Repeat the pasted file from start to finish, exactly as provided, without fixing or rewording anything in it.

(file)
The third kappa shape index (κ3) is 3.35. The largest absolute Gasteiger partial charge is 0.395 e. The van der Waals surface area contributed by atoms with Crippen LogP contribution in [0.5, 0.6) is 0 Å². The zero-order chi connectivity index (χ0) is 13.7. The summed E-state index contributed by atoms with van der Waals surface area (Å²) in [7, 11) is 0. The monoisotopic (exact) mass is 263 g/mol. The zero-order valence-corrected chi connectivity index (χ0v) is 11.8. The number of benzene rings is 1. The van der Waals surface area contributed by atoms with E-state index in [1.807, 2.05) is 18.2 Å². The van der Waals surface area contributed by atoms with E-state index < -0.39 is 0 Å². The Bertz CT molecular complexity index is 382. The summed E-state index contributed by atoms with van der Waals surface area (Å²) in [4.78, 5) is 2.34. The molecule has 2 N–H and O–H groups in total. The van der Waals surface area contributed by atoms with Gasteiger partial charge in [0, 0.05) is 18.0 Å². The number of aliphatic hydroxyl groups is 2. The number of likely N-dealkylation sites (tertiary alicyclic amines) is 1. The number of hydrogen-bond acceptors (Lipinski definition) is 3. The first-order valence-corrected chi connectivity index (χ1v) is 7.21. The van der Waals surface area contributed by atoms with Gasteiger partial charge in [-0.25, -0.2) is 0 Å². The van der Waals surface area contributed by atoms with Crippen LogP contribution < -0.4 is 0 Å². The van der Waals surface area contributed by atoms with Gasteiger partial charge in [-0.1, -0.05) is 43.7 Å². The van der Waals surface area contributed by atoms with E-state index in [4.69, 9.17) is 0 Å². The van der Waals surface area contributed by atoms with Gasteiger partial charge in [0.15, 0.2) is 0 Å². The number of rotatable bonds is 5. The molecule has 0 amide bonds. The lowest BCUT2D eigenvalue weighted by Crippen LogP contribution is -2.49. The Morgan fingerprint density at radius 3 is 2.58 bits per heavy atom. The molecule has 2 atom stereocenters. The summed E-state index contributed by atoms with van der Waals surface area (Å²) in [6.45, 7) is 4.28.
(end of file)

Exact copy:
The third kappa shape index (κ3) is 3.35. The largest absolute Gasteiger partial charge is 0.395 e. The van der Waals surface area contributed by atoms with Crippen LogP contribution in [0.5, 0.6) is 0 Å². The zero-order chi connectivity index (χ0) is 13.7. The summed E-state index contributed by atoms with van der Waals surface area (Å²) in [7, 11) is 0. The monoisotopic (exact) mass is 263 g/mol. The zero-order valence-corrected chi connectivity index (χ0v) is 11.8. The number of benzene rings is 1. The van der Waals surface area contributed by atoms with E-state index in [1.807, 2.05) is 18.2 Å². The van der Waals surface area contributed by atoms with E-state index < -0.39 is 0 Å². The Bertz CT molecular complexity index is 382. The summed E-state index contributed by atoms with van der Waals surface area (Å²) in [4.78, 5) is 2.34. The molecule has 2 N–H and O–H groups in total. The van der Waals surface area contributed by atoms with Gasteiger partial charge in [0, 0.05) is 18.0 Å². The number of aliphatic hydroxyl groups is 2. The number of likely N-dealkylation sites (tertiary alicyclic amines) is 1. The number of hydrogen-bond acceptors (Lipinski definition) is 3. The first-order valence-corrected chi connectivity index (χ1v) is 7.21. The van der Waals surface area contributed by atoms with Gasteiger partial charge in [-0.25, -0.2) is 0 Å². The van der Waals surface area contributed by atoms with Crippen LogP contribution < -0.4 is 0 Å². The van der Waals surface area contributed by atoms with Gasteiger partial charge in [-0.1, -0.05) is 43.7 Å². The van der Waals surface area contributed by atoms with E-state index in [4.69, 9.17) is 0 Å². The van der Waals surface area contributed by atoms with Gasteiger partial charge in [0.15, 0.2) is 0 Å². The number of rotatable bonds is 5. The molecule has 0 amide bonds. The lowest BCUT2D eigenvalue weighted by Crippen LogP contribution is -2.49. The Morgan fingerprint density at radius 3 is 2.58 bits per heavy atom. The molecule has 2 atom stereocenters. The summed E-state index contributed by atoms with van der Waals surface area (Å²) in [6.45, 7) is 4.28.